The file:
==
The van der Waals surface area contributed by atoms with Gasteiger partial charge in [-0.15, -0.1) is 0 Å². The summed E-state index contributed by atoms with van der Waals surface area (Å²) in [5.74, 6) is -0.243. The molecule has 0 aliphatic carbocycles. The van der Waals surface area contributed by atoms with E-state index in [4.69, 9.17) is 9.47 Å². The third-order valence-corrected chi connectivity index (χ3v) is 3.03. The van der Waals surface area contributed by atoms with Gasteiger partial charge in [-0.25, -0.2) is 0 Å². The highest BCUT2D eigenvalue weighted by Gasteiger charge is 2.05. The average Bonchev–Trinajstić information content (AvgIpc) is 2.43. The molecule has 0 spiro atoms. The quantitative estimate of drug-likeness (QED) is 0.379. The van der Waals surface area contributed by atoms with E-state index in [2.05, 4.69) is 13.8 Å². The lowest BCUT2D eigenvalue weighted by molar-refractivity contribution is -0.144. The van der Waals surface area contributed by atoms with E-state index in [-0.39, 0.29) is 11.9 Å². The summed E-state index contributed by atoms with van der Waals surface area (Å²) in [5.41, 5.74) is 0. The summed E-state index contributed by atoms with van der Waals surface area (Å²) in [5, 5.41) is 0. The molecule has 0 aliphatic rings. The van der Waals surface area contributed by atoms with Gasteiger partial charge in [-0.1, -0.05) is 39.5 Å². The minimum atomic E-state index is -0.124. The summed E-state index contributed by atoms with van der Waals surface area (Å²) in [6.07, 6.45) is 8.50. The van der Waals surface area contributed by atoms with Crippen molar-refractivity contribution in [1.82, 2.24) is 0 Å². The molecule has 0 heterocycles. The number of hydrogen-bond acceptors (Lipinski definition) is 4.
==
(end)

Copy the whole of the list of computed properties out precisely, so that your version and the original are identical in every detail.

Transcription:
The van der Waals surface area contributed by atoms with Gasteiger partial charge in [-0.15, -0.1) is 0 Å². The summed E-state index contributed by atoms with van der Waals surface area (Å²) in [5.74, 6) is -0.243. The molecule has 0 aliphatic carbocycles. The van der Waals surface area contributed by atoms with E-state index in [4.69, 9.17) is 9.47 Å². The third-order valence-corrected chi connectivity index (χ3v) is 3.03. The van der Waals surface area contributed by atoms with Gasteiger partial charge in [-0.25, -0.2) is 0 Å². The highest BCUT2D eigenvalue weighted by Gasteiger charge is 2.05. The average Bonchev–Trinajstić information content (AvgIpc) is 2.43. The molecule has 0 spiro atoms. The quantitative estimate of drug-likeness (QED) is 0.379. The van der Waals surface area contributed by atoms with E-state index in [2.05, 4.69) is 13.8 Å². The lowest BCUT2D eigenvalue weighted by molar-refractivity contribution is -0.144. The van der Waals surface area contributed by atoms with E-state index in [-0.39, 0.29) is 11.9 Å². The summed E-state index contributed by atoms with van der Waals surface area (Å²) in [5.41, 5.74) is 0. The summed E-state index contributed by atoms with van der Waals surface area (Å²) in [5, 5.41) is 0. The molecule has 0 aliphatic rings. The van der Waals surface area contributed by atoms with Gasteiger partial charge in [-0.1, -0.05) is 39.5 Å². The minimum atomic E-state index is -0.124. The summed E-state index contributed by atoms with van der Waals surface area (Å²) in [6.07, 6.45) is 8.50. The van der Waals surface area contributed by atoms with Crippen molar-refractivity contribution in [1.82, 2.24) is 0 Å². The molecule has 0 heterocycles. The number of hydrogen-bond acceptors (Lipinski definition) is 4.